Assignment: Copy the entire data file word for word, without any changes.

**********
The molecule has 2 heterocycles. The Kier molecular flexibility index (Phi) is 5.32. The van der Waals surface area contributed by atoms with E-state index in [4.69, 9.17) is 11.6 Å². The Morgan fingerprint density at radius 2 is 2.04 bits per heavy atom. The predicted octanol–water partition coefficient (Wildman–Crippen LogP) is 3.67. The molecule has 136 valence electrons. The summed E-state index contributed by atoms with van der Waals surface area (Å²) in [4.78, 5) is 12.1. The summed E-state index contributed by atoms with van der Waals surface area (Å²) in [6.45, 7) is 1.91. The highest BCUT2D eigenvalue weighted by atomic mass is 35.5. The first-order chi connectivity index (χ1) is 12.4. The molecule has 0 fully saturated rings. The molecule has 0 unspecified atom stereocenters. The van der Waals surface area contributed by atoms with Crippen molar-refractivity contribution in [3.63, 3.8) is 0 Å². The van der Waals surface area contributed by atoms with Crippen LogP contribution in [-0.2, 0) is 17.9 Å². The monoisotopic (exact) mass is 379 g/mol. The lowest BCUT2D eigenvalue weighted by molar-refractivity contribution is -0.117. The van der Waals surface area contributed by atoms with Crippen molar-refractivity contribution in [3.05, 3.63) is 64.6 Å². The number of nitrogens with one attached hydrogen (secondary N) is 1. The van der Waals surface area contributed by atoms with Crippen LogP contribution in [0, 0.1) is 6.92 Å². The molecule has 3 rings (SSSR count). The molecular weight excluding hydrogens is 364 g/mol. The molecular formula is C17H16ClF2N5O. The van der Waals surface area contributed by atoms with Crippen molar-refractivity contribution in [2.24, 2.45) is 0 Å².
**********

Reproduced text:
The molecule has 2 heterocycles. The Kier molecular flexibility index (Phi) is 5.32. The van der Waals surface area contributed by atoms with E-state index in [4.69, 9.17) is 11.6 Å². The Morgan fingerprint density at radius 2 is 2.04 bits per heavy atom. The predicted octanol–water partition coefficient (Wildman–Crippen LogP) is 3.67. The molecule has 136 valence electrons. The summed E-state index contributed by atoms with van der Waals surface area (Å²) in [4.78, 5) is 12.1. The summed E-state index contributed by atoms with van der Waals surface area (Å²) in [6.45, 7) is 1.91. The highest BCUT2D eigenvalue weighted by atomic mass is 35.5. The first-order chi connectivity index (χ1) is 12.4. The molecule has 0 fully saturated rings. The molecule has 0 unspecified atom stereocenters. The van der Waals surface area contributed by atoms with Crippen molar-refractivity contribution in [3.63, 3.8) is 0 Å². The van der Waals surface area contributed by atoms with Crippen LogP contribution in [-0.2, 0) is 17.9 Å². The monoisotopic (exact) mass is 379 g/mol. The lowest BCUT2D eigenvalue weighted by molar-refractivity contribution is -0.117. The van der Waals surface area contributed by atoms with Crippen molar-refractivity contribution in [3.05, 3.63) is 64.6 Å². The number of nitrogens with one attached hydrogen (secondary N) is 1. The van der Waals surface area contributed by atoms with Crippen LogP contribution in [0, 0.1) is 6.92 Å². The molecule has 3 rings (SSSR count). The molecular weight excluding hydrogens is 364 g/mol. The molecular formula is C17H16ClF2N5O. The van der Waals surface area contributed by atoms with Crippen molar-refractivity contribution in [2.24, 2.45) is 0 Å².